Changes to the WRPI.INI file take effect the next time a user opens up a communications application. That is, the user should make the desired WRPI.INI change before opening up a comm package. Although the user can make changes to the WRPI.INI file while the comm package is opened, the user must exit and re-enter the comm package for the new setting to take effect.

The setup will place the WRPI.INI in the Windows' root directory. The setup will also install an applet called WinRPI Enhancer, which allow the users manipulate the WRPI.INI file. WinRPI Enhancer provides supplementary functionalities to RPI modems only. It has no effect on RPI+ modems.

A2. RPI Software Packages

RPI Software Info (as of 28 Feb 95)

Here is some information on which software versions support RPI. This is not an official statement/list... just tidbits collected off the Net. Please check with the vendors directly.

SOFTWARE            VER     DOS /   VENDOR                                
-------------       -----   ---     --------------------------------
WinRPI/WinRPI95              WIN     WWW:
(driver supports most Windows communication programs)

Comit               1.24    WIN     TradeWind Software - 818-335-7007     
                    1.123   DOS                                           

Quicklink II        1.43    WIN     Smith Micro Software - 714-362-5800   
                    3.03    DOS                                           

Procomm Plus        2.00    WIN     DataStorm - 314-443-3282
                                    fax: 314-875-0595

Bit COM             3.03    WIN     Cheyenne Software - 510-490-2928      
                    6.04    DOS     bbs: 510-490-6637

SuperVoice          ?       ?       Pacific Image - 818-457-8880          

WinComPro           latest  WIN     Delrina - 416-443-4332

Vodax               ?       ?       Tapmon - 714-249-9324                 

DataComm            ?       ?       Trio Information - 919-846-4990       

ExpressFax          ?       ?       WordPerfect - 801-846-4990            

Qmodem TD           4.6             Mustang -         
                                    ( - 2400 bps only) 

A3. Vendor FAQs

Cardinal FAQ

Help File for MVP144I/MVP144XF RPI Modems 6/6/95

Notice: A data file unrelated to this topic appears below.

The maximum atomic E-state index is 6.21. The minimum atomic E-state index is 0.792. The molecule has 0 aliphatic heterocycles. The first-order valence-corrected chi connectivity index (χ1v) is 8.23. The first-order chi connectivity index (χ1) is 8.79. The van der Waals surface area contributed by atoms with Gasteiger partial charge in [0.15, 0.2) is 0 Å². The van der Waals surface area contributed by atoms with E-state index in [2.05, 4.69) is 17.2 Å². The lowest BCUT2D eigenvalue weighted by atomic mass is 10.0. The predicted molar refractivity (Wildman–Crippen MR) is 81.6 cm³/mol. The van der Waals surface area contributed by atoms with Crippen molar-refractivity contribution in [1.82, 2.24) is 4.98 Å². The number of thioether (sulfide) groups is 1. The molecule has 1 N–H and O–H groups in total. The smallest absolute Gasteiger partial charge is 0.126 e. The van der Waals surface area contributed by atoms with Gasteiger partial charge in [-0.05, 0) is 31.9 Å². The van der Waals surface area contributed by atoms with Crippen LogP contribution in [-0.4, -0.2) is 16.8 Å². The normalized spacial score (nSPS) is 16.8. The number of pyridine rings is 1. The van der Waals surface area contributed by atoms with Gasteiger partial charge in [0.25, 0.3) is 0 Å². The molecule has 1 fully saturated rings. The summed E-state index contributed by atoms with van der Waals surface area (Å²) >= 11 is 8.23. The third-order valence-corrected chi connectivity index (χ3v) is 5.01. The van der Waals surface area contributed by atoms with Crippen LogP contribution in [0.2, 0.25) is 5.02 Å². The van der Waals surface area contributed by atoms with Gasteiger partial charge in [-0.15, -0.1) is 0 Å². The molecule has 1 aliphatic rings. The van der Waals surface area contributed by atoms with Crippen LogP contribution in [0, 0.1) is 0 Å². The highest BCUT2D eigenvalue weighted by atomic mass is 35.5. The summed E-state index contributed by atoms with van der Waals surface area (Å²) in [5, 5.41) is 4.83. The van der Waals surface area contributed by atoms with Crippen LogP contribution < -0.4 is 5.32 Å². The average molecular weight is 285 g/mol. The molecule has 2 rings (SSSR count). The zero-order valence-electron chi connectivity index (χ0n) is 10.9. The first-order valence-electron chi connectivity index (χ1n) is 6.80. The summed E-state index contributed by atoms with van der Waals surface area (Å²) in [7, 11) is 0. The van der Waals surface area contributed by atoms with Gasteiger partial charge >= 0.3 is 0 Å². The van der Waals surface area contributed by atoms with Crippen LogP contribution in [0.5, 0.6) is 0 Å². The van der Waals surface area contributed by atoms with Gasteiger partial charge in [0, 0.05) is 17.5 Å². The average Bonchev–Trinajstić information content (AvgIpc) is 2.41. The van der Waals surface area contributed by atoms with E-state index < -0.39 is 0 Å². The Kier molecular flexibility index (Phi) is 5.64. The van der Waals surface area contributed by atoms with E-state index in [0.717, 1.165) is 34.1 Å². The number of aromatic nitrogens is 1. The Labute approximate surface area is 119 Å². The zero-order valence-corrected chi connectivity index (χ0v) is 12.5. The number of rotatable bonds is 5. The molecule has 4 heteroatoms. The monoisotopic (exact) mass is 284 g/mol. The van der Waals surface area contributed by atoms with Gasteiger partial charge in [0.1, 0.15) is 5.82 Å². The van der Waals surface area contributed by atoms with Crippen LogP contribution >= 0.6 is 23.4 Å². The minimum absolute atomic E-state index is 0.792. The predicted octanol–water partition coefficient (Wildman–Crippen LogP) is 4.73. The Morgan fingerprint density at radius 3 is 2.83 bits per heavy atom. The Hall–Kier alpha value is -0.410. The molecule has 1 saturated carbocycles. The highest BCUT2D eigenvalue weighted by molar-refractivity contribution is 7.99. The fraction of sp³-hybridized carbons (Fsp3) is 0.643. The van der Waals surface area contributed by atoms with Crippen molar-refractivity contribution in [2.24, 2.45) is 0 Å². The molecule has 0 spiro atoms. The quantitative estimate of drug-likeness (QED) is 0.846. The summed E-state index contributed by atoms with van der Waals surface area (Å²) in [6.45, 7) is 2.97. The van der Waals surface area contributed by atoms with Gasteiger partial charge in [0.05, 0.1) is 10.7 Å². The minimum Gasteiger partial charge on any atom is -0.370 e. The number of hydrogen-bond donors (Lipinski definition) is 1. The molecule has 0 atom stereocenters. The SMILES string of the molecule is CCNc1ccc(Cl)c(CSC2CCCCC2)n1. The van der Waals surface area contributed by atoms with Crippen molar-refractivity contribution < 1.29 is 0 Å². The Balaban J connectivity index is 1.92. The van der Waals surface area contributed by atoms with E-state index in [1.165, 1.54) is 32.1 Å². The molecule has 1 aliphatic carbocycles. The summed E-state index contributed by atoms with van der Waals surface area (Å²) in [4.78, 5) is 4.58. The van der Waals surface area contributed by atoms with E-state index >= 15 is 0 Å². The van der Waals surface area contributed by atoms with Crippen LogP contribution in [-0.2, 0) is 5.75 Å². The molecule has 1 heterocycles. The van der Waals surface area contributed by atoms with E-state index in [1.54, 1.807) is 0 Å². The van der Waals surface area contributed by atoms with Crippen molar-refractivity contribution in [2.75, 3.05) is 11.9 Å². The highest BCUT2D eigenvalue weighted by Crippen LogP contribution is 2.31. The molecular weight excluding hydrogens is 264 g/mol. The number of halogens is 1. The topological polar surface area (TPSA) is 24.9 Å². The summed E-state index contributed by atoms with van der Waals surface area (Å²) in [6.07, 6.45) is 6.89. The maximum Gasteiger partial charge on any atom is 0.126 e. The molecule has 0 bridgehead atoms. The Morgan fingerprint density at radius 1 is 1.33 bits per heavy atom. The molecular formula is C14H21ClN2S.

"What Does RPI mean?"


BAUD RATE = 57,600
For additional help, please contact us from one of the following.
Cardinal Tech Support line (717) 293-3124 8am-8pm EST
Cardinal Support BBS (717) 293-3074
FAX (717) 293-3043
America Online type keyword CARDINAL


WWW server :

Zoom recommends that Internet users use the tech support form in their WWW site

A4. End user comments

From: Christopher W. Hafey on Sat, Jul 15, 1995 10:43 AM
Subject: Zoom 14.4 PC RPI+ Modem performance report

Hiya Baudman,

     Well, I bought a Zoom 14.4 PC internal faxmodem, rpi+, in May,
1995.  I paid 50 dollars for it.
     Prior to that, I'd been contenting myself with a no-name 9600 bps
internal modem (no fax capability).
     The install disks for the Zoom 14.4 PC included software that was
adequate for any Windows-based telecommunications: WinRPI.
     The newly-installed Zoom 14.4 PC modem worked flawlessly, though I
noticed right away I could only use it with the included WinRPI driver,
and only under Windows---DOS-based modem apps were not supported.
[Note: DOS is supported through COMM apps with RPI bulitin.]
     I could not use it with GSZ.EXE, a favorite dos-based file transfer
protocol, nor FrontDoor..nor  any of my DOS-based telecomm software.
     I'm hoping to find a universal TSR that will work in DOS, similar to
how FOSSIL drivers are transparent in DOS, but enable certain things to
work correctly.. in this case, enable the soft v.42.
     Trumpet Winsock was one of the Windows-based programs I tried with
my new Zoom 14.4 PC RPI+ modem.  I had very good results, after tweaking
the Winsock for ideal internet settings.


     I have finally achieved, through experimentation, settings
for MTU, TCP RWIN, and TCP MSS that idealize this particular modem,
while running TCPMAN.EXE.


    MTU: 1500   TCP RWIN: 5840  TCP MSS: 1460.

    Baud Rate: 57,600 bps


  -Internal PPP
  -Hardware Handshake
  -Van Jacobson CSLIP compression

     These settings were changed under the "File, Setup" dialog for
TCPMAN.EXE (Trumpet Winsock).

     These settings have yielded, on a 386 dx 33 with 4 megs of RAM
running Windows For Workgroups 3.11, approximately 1700 cps file
transfer rates... in both sending from my PC to the Unix host, and